the Stop button of the dialog that appears. This will terminate the copying for that particular program.
Above: The Copy Remote Content dialog
If you wish to return back to the host computer’s Recorded TV
gallery, go back to the shared pivot and select recorded TV. You can
also choose all computers to see all the recorded content in the
HomeGroup. Similarly, you can access Pictures, Music and Video using the
shared pivot in their respective galleries.
Why Is There No Delete Button?
You might notice that there is no Delete button on the details
page for the remote content. During the design phase, we debated long
and hard over this, but finally decided that we need to honor the fact
that the content is on another computer and we should not delete it
unless we are on that computer. Media Center assumes that content
recorded on Bob’s computer belongs to Bob, and Sally, who is watching
the show via HomeGroup, should not be allowed to delete the content
since we cannot be sure if Bob wants that program deleted from his
computer or not.
What Are These Library Files I Hear About?
Windows 7 has a new file-type called Library (.library-ms) which,
like the name suggests, is a file that aggregates similar contents which
may be located in various file locations. For example, if you keep your
pictures in many different locations (say in C:\PublicPhotos\,
E:\PrivatePhotos\, C:\FamilyPhotos\, and so on); you can add these
various locations to the Photo library file. When you access that Photo
library in Windows Explorer, you will be presented with all the photos,
but they will be in one “place.”
Recorded TV content is no exception. The Recorded TV Library file is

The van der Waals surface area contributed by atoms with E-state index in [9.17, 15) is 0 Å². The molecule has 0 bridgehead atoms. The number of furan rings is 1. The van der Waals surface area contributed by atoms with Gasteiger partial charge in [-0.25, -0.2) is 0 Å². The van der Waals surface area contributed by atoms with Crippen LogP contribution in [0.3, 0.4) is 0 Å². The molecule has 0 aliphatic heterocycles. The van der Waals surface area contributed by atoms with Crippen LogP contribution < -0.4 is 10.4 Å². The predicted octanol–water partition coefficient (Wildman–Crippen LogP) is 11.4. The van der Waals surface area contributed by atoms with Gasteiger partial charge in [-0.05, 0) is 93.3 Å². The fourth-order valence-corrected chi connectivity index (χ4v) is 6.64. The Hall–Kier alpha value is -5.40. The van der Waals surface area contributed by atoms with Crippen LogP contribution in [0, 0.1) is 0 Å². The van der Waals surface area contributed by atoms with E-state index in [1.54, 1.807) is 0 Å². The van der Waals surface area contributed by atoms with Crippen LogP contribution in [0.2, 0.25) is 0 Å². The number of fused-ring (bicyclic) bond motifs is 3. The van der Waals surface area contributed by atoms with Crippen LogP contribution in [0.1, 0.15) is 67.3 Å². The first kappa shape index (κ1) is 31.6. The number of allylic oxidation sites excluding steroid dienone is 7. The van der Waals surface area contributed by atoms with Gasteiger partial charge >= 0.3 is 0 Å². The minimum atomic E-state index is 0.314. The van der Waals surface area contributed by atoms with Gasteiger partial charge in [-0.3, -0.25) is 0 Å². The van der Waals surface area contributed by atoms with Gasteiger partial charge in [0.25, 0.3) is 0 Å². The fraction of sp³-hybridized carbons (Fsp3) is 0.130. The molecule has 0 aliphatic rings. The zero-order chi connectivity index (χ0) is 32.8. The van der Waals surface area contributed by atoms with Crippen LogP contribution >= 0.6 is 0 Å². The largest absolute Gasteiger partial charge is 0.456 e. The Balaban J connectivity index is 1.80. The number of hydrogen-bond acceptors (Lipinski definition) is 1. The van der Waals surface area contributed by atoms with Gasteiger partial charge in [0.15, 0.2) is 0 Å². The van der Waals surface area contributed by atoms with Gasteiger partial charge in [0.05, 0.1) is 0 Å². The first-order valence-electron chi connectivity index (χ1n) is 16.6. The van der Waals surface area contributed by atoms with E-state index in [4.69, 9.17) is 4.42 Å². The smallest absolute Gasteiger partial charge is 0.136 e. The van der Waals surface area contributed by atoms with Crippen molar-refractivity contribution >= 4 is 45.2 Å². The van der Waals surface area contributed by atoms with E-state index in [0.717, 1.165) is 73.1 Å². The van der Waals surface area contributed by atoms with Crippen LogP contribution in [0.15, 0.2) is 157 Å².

located at C:\Users\Public\Libraries\ but you can also access it through
the navigation pane of Windows Explorer. When you click on the Recorded
TV icon in the navigation pane, all your recorded content will display
in the main window of Windows Explorer.
To manage the folders of this library, click on the ‘location’ link
above the folders in the main window of Windows Explorer. The Recorded TV Libraries Location dialog
that appears is where you can add or remove a folder to the library.
When you add a new folder to this library, not only will the contents of
that folder appear in this library in Windows Explorer, the recorded
contents of the newly added folder will also become visible in the
Recorded TV gallery in Media Center.
Above: Recorded TV icon in the navigation pane of Windows Explorer (left) and Recorded TV Libraries Location dialog (right)
You may have noticed that there are slight differences in how
Pictures and Music are presented in 7MC and HomeGroup, as compared with
Recorded TV. This is because Recorded TV has always been machine-based,
while Pictures and Music are user-based. This is also the reason why
parental controls for television content are tied to the machine instead
of the user. So while there may be several Photo libraries and Music
libraries on one machine, depending on the number of users on that
machine, there is only one Recorded TV library file per machine.